Finding good in our rare disease story may not be so rare

Helen Baldwin avatar

by Helen Baldwin |

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This time 27 years ago, I was entering the third trimester of an unplanned pregnancy. My husband, Randy, and I had considered our family complete with two terrific children, Matthew and Katie. God, however, placed a cherry on top of our “fab four” with a big surprise: Jeffrey.

Once we regained consciousness from the baby news, we adjusted impressively. Jeffrey was happy and so easy that the next surprise slid in almost on the sly.

Randy, concerned at Jeffrey’s birth about his abdominal breathing, asked my physician brother, Paul, for his opinion two months later. After a brief exam, Paul solemnly explained that one of Jeffrey’s lungs sounded dull, and he had no reflexes.

At that, the odd fog that had enveloped me the entire pregnancy dissipated, and my optimism over a (surely) manageable challenge grabbed the reins. Years before, I’d taught kindergarteners at Brockman School, then a self-contained setting for students with orthopedic and multiple disabling conditions. My final year, which primarily demanded skilled nursing, suddenly made sense. I felt confident that God had a plan.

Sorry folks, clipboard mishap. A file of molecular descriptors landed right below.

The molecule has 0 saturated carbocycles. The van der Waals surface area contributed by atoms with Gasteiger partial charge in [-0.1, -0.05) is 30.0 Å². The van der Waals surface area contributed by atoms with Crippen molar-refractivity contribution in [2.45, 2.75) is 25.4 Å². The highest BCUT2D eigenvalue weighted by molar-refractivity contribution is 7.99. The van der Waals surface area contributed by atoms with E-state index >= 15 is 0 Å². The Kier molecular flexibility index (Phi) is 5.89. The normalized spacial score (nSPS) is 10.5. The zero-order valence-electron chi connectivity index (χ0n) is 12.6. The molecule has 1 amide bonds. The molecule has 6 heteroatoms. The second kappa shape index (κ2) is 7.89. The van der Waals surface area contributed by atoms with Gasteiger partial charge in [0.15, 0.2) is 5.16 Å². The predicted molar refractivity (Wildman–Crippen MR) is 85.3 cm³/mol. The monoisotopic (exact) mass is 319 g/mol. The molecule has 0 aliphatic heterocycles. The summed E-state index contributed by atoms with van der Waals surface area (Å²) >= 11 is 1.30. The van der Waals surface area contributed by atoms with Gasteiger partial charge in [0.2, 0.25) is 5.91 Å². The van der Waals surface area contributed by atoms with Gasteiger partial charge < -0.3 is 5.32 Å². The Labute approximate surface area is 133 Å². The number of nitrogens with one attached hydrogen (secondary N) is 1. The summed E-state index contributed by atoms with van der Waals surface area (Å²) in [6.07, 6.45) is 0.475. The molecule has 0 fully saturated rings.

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While jotting down observations that night for what was to have been Jeffrey’s routine checkup the following day, panic bullied my optimism into a corner. I remembered a bizarre thought I’d had during the pregnancy: With three children, if something happens to one, you’ll still have two.

And had our dog’s untimely death mere days before and the ensuing discussion of death and heaven served as some sort of rehearsal?

Oh, my God.

SMA: Learning, appreciating, and letting go

The well-check the following day was replaced with a pediatric neurological consultation. Memories of that fateful appointment remain both surreally sharp and mercifully murky. We learned the probable diagnosisspinal muscular atrophy (SMA) — and its deadly ramifications. I tried unsuccessfully to process the seemingly incongruous explanation that SMA, the leading genetic cause of death of children under age 2, is considered rare.